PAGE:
By Jenée Tibshraeny
Landlords are being warned they should consider a Court of Appeal judgement that’s ruled they’re now liable for any damage their tenants accidentally cause to their properties, as a timely reminder to check their insurance is up to scratch.
Insurance Australia Group (IAG) – New Zealand’s largest general insurer, which is at the centre of the case – says the landmark judgement underlines how important it is for landlords to make sure the sum-insured on their rental properties is updated.
On the flipside, IAG’s Deputy General Counsel of Enterprise Seamus Donegan, says tenants shouldn’t see the ruling as an opportunity for them to ditch their personal liability insurance cover.
The warnings stem from the ‘Holler and Rouse vs Osaki and Anor’ judgement, released earlier this month, which rules:
1. Residential tenants are immune from a claim by the landlord where the rental property suffers loss or damage caused intentionally or carelessly by the tenant or the tenant’s guests.
2. By enacting the Property Law Act 2007 Parliament didn’t intentionally adopt different positions for commercial and residential tenancies and has expressed this clearly so that it is inappropriate for the Court to construe the Property Law Act 2007 and the Residential Tenancies Act 1986 in a manner which achieves a different effect.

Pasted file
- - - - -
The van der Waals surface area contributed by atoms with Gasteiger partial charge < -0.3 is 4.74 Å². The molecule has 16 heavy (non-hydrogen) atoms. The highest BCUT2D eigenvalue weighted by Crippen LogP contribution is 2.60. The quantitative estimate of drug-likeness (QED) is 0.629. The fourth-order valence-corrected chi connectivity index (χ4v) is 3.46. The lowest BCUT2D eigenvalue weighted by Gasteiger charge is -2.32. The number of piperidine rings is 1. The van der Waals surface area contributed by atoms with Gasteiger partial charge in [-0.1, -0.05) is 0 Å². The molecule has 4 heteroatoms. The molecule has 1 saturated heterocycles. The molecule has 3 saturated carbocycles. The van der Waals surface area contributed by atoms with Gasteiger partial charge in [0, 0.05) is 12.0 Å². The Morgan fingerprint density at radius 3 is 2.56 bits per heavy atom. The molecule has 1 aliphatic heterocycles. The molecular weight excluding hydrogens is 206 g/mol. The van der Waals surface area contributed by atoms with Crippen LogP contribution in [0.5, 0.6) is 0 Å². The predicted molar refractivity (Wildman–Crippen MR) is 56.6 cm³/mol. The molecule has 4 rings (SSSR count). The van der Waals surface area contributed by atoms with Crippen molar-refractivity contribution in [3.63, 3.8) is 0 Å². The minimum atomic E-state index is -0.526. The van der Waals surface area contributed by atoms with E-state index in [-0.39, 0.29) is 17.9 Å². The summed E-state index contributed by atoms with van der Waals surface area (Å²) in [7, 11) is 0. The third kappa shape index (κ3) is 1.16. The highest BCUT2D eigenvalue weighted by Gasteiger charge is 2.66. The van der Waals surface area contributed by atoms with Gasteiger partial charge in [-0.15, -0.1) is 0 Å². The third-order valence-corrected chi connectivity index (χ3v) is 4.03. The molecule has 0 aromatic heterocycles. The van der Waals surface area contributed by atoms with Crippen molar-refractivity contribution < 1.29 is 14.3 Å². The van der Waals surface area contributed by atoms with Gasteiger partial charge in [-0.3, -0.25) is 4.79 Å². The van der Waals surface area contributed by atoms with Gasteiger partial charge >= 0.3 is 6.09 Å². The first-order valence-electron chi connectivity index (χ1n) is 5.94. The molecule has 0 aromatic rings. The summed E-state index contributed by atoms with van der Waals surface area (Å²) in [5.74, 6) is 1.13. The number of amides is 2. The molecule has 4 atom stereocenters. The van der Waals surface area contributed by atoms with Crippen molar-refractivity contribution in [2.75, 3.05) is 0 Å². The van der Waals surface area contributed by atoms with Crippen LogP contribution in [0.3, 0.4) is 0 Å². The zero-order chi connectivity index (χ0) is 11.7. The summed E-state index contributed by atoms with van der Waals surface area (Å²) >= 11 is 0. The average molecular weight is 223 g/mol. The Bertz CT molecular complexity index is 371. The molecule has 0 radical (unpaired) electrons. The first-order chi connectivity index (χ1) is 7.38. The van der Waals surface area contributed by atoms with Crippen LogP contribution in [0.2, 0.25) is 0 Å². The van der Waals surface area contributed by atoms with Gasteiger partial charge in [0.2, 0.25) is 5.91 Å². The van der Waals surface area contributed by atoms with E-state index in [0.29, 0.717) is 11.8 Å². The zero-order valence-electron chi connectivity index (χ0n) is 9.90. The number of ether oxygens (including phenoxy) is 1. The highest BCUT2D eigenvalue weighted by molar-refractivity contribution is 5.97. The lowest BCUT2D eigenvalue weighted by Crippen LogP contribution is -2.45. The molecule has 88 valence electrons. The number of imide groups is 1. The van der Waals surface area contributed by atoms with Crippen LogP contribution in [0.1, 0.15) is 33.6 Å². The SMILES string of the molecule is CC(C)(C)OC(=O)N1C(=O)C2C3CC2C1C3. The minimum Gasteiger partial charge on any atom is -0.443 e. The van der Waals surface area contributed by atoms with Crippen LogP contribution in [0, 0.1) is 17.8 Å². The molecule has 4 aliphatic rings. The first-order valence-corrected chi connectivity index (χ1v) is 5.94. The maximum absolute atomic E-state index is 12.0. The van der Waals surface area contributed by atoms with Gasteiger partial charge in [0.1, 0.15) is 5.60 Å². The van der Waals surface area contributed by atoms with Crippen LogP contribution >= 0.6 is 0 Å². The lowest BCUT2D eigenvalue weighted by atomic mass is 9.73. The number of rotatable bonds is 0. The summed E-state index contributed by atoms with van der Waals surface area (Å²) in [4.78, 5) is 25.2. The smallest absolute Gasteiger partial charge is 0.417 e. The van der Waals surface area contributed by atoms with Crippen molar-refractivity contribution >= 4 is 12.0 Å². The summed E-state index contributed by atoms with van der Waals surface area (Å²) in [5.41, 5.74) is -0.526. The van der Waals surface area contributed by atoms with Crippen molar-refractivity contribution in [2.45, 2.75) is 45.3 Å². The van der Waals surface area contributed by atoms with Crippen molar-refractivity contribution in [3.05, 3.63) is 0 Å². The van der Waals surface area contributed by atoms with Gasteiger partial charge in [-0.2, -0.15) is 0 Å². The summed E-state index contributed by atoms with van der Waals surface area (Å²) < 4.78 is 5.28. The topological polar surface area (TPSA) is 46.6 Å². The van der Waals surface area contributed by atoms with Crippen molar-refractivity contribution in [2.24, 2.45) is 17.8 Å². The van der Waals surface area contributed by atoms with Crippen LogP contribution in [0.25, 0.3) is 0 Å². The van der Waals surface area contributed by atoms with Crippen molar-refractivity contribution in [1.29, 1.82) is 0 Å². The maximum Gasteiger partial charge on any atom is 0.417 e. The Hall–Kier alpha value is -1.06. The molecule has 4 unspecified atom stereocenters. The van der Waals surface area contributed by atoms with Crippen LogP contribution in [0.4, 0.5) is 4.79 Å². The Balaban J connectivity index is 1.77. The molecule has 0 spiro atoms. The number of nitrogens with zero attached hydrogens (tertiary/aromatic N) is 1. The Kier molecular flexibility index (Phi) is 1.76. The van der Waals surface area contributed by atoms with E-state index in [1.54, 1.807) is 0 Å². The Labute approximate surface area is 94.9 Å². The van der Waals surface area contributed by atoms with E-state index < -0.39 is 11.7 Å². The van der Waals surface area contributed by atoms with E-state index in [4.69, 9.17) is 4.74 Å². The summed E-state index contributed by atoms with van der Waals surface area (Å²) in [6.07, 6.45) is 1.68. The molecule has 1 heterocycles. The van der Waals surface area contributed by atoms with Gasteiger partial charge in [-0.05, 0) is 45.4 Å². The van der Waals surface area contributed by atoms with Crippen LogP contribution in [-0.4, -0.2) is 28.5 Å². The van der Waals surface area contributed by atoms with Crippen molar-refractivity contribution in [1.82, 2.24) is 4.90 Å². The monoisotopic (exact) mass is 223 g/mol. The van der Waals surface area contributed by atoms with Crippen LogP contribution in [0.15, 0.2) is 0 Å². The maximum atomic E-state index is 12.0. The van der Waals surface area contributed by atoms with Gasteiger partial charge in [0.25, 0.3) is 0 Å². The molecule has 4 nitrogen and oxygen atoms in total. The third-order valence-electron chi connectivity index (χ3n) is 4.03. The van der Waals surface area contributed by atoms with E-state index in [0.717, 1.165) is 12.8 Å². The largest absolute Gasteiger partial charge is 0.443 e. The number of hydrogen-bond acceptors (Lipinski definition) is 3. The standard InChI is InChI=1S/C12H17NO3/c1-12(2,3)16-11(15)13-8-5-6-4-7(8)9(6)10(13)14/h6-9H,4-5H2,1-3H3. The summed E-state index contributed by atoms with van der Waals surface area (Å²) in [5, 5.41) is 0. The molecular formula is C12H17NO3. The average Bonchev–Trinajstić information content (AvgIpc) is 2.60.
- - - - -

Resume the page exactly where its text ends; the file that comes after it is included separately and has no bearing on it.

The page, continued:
The ruling has meant the landlords of a property, burnt down after the tenants left a pot of boiling oil unattended on a stove for five minutes in 2009, liable for the damage. This has seen the landlord’s insurer, AMI (part of IAG), fork out $216,000 to cover the costs.
Donegan clarifies the judgement means that if there’s a shortfall between the money an insurer pays a landlord to repair the damage, and the actual cost of repairing the damage, the landlord can’t pass the bill on to the tenant. They also can’t get the tenant to cover the cost of the excess they pay on their insurance.
Due to the path the legal battle has taken over the last seven years, Donegan says the matter can’t progress to Supreme Court.
So what does this mean for you and I? Donegan has the following advice:
Tips for landlords: